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PHPUnit Tests for WordPress Plugins: auto-increment ID records

Note: This article was originally published at Planet PHP on 25 November 2012.
Planet PHP

This fourth posting in my WordPress plugin / PHPUnit testing series explains how I verify information inserted into database records with auto-increment IDs in my Object Oriented Plugin Template Solution.

In order for this post to be a be a self-sustaining entity, I need to re-explain two terms from the earlier posts. First is "parent class." It holds helper properties and methods for use by multiple test classes.

abstract class TestCase extends PHPUnit_Framework_TestCase {}

The second term is "test class." It extends the "parent class" and contain the test methods that PHPUnit will execute.

class LoginTest extends TestCase {}

Naturally, if we're testing database records, we need a table to put them in. Below is the table definition from the activate() method in the plugin's admin class.

CREATE TABLE `$this-table_login` (login_id BIGINT(20) NOT NULL AUTO_INCREMENT, user_login VARCHAR(60) NOT NULL DEFAULT '', date_login TIMESTAMP NOT NULL DEFAULT CURRENT_TIMESTAMP, PRIMARY KEY (login_id), KEY user_login (user_login(5)))

The real work happens in a method in my "parent class." It uses WordPress' $wpdb-insert_id in the WHERE clause of a query against my table. I then make sure the data matches expectations. Checking the character data is straight ahead via assertEquals().

Verifying the time stamp is a bit trickier. Since the database server may be using a different time zone than the computer running the tests, it is necessary to get the current time from the database, done here via SYSDATE(). I then compare the inserted time against the current time using PHP's DateTime::diff().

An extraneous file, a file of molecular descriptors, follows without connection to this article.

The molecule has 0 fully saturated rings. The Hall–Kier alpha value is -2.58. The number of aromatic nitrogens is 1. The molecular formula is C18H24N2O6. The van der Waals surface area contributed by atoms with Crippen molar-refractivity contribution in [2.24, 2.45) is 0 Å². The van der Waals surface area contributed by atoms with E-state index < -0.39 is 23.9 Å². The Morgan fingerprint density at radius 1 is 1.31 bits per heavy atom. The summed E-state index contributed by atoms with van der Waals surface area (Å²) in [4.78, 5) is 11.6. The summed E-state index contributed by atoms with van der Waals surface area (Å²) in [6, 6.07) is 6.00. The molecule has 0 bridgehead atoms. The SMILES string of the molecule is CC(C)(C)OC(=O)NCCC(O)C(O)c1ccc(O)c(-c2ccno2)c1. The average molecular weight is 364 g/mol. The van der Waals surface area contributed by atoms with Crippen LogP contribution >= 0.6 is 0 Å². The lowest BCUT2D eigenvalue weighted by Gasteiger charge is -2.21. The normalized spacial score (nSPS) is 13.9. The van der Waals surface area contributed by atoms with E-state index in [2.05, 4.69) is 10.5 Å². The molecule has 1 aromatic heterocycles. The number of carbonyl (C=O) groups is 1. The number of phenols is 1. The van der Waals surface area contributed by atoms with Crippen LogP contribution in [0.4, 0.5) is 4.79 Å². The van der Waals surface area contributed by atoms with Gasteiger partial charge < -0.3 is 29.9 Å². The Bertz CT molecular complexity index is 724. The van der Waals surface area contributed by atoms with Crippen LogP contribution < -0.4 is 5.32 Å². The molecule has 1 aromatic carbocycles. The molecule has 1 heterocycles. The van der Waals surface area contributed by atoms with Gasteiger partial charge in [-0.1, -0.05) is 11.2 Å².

protected function check_login_record($user_name) { global $wpdb; $this-assertInternalType('integer', $wpdb-insert_id, 'This should be an insert id.'); $sql = 'SELECT *, SYSDATE() AS sysdate FROM `' . self::$o-table_login . '` WHERE login_id = %d'; $actual = $wpdb-get_row($wpdb-prepare($sql, $wpdb-insert_id)); if (!$actual) { $this-fail('Could not find the record in the "login" table.'); } $this-assertEquals($user_name, $actual-user_login, "'user_name' field mismatch."); $date_login = new DateTime($actual-date_login); // Keep tests from going fatal under PHP 5.2. if (method_exists($date_login, 'diff')) { $sysdate = new DateTime($actual-sysdate); $interval = $date_login-diff($sysdate); $this-assertLessThanOrEqual('00000000000001', $interval-format('%Y%M%D%H%I%S'), "'date_login' field off by over 1 second: $actual-date_login."); } }

Now let's utilize that stuff in a test in the "test class."

public function test_insert_login() { self::$o-insert_login($this-user_name); $this-check_login_record($this-user_name); }

That's All Folks. I'm curious what people think of this series. Feel free to submit comments via the form on the post's permalinked page. The full framework, can be found in the Object Oriented Plugin Template Solution.

Tags: wordpress, phpunit, php